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Mr. TOBEY. How long will that be 2 years more or 4 years more?
Mr. MARSHALL. This is somewhat along the similar lines that have just been covered. It seems to me that if Mr. Cutten's activities are looked upon as resulting in a real injury to the markets of the country, from the standpoint of the farmer, and if his activities have been going on all during these months, and such activities are injurious to the market in which the farmer sells his commodity, it seems to me that this case should have received attention long before one day last March.
Dr. DUVEL. We have not any authority under the present Grain Futures Act to limit trading-Mr. Cutten or any other individual can buy a million bushels of wheat or sell a million bushels
Mr. MARSHALL (interposing). It just seems to me that you could have made this investigation, that you now say was completed in March, in less than 2 years' time, and given the information to the public, if you were going to try the case before the bar of public opinion; that could have been done much sooner.
Dr. DUVEL. Well, of course, it was not our purpose to try him before the bar of public opinion.
Mr. MARSHALL. Well, you say you have nothing else that you can do; and if that is the only way you could take action, it seems to me that could have been done sooner.
Dr. DUVEL. That is not the only thing; we have furnished the information as soon as it was available to the solicitor. And information of that kind or character is not such to which you can assign a whole army of persons to secure; it is highly confidential information, and the policy of the Department, which it has always followed, is to use every possible means to protect the operations of individual traders.
Mr. DoXEY. Dr. Duvel, if you had asked for any definite or specific appropriation to carry on this work, do you think it would have been denied?
Mr. DUVEL. Well, we have had appropriations which have been cut at times including those intended for this class of work.
Mr. Doxey. But you did not make a direct appeal to Congress for any definite sum to carry on this work.
Mr. DUVEL. As far as this case is concerned, we have gone as far as we felt justified in going with the information that we had at the time. Just as soon as we secured the necessary information, we presented it to the solicitor and he promptly arranged to go ahead with it.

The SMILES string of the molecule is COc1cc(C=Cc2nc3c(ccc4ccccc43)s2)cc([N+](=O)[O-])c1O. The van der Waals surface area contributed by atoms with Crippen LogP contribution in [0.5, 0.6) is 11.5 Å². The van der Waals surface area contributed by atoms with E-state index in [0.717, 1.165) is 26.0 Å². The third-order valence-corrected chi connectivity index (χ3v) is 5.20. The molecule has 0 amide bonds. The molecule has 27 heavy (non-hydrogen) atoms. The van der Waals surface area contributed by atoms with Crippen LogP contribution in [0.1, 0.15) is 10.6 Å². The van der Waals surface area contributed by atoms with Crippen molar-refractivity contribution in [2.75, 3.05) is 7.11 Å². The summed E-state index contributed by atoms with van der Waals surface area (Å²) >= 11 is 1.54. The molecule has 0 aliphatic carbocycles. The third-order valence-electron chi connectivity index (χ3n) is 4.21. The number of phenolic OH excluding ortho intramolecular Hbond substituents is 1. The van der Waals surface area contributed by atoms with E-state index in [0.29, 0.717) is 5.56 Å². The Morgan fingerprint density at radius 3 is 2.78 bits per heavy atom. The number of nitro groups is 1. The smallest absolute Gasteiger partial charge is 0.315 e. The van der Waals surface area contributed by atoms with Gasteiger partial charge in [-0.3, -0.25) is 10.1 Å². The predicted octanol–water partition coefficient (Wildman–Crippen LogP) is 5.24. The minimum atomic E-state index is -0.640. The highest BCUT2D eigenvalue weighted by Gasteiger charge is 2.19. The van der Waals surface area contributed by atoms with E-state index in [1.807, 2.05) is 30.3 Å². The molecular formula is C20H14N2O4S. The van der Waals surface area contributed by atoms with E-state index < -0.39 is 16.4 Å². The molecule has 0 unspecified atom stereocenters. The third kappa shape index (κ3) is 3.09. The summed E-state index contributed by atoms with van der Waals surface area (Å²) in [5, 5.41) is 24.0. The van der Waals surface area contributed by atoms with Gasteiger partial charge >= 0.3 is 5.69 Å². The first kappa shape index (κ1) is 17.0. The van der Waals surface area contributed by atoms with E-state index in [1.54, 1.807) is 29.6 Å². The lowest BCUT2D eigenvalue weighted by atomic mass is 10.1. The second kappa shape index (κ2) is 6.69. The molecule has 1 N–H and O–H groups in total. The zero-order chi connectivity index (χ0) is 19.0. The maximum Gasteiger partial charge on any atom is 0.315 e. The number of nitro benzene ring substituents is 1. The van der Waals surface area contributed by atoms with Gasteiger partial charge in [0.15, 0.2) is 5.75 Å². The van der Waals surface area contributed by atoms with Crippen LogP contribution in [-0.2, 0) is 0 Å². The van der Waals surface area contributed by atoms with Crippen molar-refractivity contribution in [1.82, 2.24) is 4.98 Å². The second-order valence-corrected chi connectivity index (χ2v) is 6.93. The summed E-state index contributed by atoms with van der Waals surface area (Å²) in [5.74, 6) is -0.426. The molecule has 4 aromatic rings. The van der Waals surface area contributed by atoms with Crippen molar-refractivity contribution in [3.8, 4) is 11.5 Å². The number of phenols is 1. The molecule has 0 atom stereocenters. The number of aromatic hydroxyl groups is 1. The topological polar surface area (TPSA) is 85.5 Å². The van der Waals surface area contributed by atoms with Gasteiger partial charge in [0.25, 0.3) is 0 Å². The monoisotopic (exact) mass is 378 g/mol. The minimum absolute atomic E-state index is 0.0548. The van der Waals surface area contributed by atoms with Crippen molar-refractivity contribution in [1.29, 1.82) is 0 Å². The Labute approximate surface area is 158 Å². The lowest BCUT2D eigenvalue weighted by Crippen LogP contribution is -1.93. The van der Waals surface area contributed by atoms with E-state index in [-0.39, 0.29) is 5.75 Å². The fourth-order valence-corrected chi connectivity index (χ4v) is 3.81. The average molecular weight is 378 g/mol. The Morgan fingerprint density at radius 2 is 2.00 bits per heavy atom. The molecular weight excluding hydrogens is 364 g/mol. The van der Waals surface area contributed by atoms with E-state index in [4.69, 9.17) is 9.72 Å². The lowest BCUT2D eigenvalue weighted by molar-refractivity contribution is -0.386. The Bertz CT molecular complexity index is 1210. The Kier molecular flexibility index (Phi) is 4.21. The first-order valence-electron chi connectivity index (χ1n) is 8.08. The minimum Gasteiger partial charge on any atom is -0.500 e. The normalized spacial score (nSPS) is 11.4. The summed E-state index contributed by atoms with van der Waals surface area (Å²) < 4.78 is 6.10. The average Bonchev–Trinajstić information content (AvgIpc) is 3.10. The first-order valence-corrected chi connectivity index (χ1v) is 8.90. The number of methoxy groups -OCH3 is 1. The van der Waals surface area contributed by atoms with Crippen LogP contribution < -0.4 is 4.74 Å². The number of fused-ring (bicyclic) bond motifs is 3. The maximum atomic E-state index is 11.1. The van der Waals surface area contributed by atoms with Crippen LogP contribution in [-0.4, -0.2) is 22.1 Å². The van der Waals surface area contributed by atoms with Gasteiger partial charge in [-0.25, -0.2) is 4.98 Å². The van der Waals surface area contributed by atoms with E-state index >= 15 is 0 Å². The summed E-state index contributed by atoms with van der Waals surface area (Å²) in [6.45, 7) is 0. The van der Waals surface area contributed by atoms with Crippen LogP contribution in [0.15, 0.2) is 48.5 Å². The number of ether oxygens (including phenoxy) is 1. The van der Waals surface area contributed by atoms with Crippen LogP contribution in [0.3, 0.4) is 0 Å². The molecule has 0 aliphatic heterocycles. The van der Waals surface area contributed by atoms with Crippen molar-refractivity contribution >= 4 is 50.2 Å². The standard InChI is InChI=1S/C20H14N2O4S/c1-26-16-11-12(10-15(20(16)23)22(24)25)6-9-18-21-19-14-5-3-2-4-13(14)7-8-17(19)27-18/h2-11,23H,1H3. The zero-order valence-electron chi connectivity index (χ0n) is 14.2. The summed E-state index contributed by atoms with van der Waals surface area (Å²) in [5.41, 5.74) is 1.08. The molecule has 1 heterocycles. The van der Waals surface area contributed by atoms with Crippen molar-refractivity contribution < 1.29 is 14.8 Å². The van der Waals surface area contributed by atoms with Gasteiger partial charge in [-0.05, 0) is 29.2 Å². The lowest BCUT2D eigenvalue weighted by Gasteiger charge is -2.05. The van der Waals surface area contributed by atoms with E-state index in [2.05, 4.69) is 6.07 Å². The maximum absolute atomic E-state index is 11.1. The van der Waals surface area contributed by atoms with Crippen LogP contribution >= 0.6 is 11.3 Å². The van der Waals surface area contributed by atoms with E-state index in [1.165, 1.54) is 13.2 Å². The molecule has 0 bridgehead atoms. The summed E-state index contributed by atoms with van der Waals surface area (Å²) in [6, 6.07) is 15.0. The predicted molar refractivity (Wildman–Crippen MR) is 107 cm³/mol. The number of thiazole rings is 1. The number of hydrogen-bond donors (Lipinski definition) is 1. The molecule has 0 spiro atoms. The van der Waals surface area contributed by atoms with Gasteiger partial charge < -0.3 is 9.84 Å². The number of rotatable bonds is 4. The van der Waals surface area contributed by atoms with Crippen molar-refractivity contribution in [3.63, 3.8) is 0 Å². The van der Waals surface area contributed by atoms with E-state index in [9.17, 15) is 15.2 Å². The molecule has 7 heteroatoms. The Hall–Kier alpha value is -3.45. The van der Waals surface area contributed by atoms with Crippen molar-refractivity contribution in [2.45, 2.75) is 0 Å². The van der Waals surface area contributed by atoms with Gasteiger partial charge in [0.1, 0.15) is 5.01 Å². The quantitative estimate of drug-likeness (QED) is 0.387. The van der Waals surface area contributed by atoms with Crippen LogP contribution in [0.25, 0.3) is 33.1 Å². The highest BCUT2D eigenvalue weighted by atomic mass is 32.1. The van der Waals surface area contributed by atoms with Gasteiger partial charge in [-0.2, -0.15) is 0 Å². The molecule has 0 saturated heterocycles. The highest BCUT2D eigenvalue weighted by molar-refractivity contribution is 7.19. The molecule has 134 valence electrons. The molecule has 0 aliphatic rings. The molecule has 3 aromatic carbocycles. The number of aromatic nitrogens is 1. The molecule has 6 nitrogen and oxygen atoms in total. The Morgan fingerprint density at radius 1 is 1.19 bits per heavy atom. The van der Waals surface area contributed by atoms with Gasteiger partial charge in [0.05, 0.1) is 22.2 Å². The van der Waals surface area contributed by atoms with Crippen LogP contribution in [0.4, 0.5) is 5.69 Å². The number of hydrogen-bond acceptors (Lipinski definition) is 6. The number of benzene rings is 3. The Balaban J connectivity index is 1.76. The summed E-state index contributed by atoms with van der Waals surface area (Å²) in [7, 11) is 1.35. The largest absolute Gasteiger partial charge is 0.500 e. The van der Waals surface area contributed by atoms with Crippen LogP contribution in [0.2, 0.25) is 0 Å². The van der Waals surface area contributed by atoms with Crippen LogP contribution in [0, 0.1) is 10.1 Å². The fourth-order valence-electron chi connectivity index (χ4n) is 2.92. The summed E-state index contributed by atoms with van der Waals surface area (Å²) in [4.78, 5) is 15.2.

Mr. Doxey. I did not want to enter into any argument, but I just wanted to know whether that was the reason, that you had been denied any request for appropriation for this purpose.
Mr. DUVEL. No.
Mr. MITCHELL. If you cannot regulate these exchanges, if it is a business that cannot be regulated, then would it not be better for the country as a whole, if they refuse to be regulated, for them to be put out of business?
Mr. DUVEL. Well, personally, I have always been a believer in the future-trading system.
Mr. MITCHELL. Do you not think there is much more harm resulting to the country as a whole than of benefit accruing under this character of procedure?
Mr. DuVEL. Well, the only way I can answer you is by saying that we have had 80 years of futures trading, and if you should, with definite legislative action, take away, at a single blow, the present system, it would leave the grain-marketing machinery in a very uncertain position.
Mr. MITCHELL. Why not let the grain producers handle it and stop all this speculation? Let it be controlled by the law of supply and demand.
Dr. DUVEL. Our position is that there are certain abuses which should be corrected and that there should be an amendment to the Federal law authorizing the Department to control those abuses so that we could deal with the persons who are responsible for such abuses.
The present Grain Futures Act is largely an act that was passed as a preliminary measure to make it possible to study the whole problem of futures trading, with some limited penalty provisions; but it does not contain the authority that is: needed.
As I mentioned at the opening of this hearing, in 1926 there were two traders who held 32.6 percent of the open contracts in the market. That was not a violation of the law. That was a detriment to the producers and to the welfare of the general public, but it was not a violation of the law.
Mr. MITCHELL. Do you think, Dr. Duvel, that during the 30 years that you have been connected with this work the American people have been injured rather than helped by this speculative system, with all of the suicides and tragedies. connected with it?